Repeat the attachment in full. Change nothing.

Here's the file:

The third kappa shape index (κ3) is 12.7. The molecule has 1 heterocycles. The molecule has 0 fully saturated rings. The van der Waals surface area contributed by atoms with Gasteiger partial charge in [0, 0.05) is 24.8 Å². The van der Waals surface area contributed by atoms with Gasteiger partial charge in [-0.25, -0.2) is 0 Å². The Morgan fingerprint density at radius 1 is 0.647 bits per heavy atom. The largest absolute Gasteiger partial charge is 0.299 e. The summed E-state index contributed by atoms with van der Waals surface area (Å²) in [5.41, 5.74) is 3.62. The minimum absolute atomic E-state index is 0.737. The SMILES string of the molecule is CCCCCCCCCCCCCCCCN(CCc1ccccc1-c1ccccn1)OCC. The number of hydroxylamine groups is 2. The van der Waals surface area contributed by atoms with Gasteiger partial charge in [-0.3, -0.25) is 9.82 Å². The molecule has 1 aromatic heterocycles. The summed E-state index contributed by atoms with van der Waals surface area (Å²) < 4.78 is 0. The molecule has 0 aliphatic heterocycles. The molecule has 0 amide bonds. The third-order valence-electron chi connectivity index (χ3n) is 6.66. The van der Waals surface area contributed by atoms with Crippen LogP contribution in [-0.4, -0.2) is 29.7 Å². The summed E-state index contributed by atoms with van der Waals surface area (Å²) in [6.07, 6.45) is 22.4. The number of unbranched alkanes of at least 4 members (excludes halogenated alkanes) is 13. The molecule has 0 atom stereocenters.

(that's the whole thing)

The third kappa shape index (κ3) is 12.7. The molecule has 1 heterocycles. The molecule has 0 fully saturated rings. The van der Waals surface area contributed by atoms with Gasteiger partial charge in [0, 0.05) is 24.8 Å². The van der Waals surface area contributed by atoms with Gasteiger partial charge in [-0.25, -0.2) is 0 Å². The Morgan fingerprint density at radius 1 is 0.647 bits per heavy atom. The largest absolute Gasteiger partial charge is 0.299 e. The summed E-state index contributed by atoms with van der Waals surface area (Å²) in [5.41, 5.74) is 3.62. The minimum absolute atomic E-state index is 0.737. The SMILES string of the molecule is CCCCCCCCCCCCCCCCN(CCc1ccccc1-c1ccccn1)OCC. The number of hydroxylamine groups is 2. The van der Waals surface area contributed by atoms with Gasteiger partial charge in [-0.3, -0.25) is 9.82 Å². The molecule has 1 aromatic heterocycles. The summed E-state index contributed by atoms with van der Waals surface area (Å²) < 4.78 is 0. The molecule has 0 aliphatic heterocycles. The molecule has 0 amide bonds. The third-order valence-electron chi connectivity index (χ3n) is 6.66. The van der Waals surface area contributed by atoms with Crippen LogP contribution in [-0.4, -0.2) is 29.7 Å². The summed E-state index contributed by atoms with van der Waals surface area (Å²) in [6.07, 6.45) is 22.4. The number of unbranched alkanes of at least 4 members (excludes halogenated alkanes) is 13. The molecule has 0 atom stereocenters.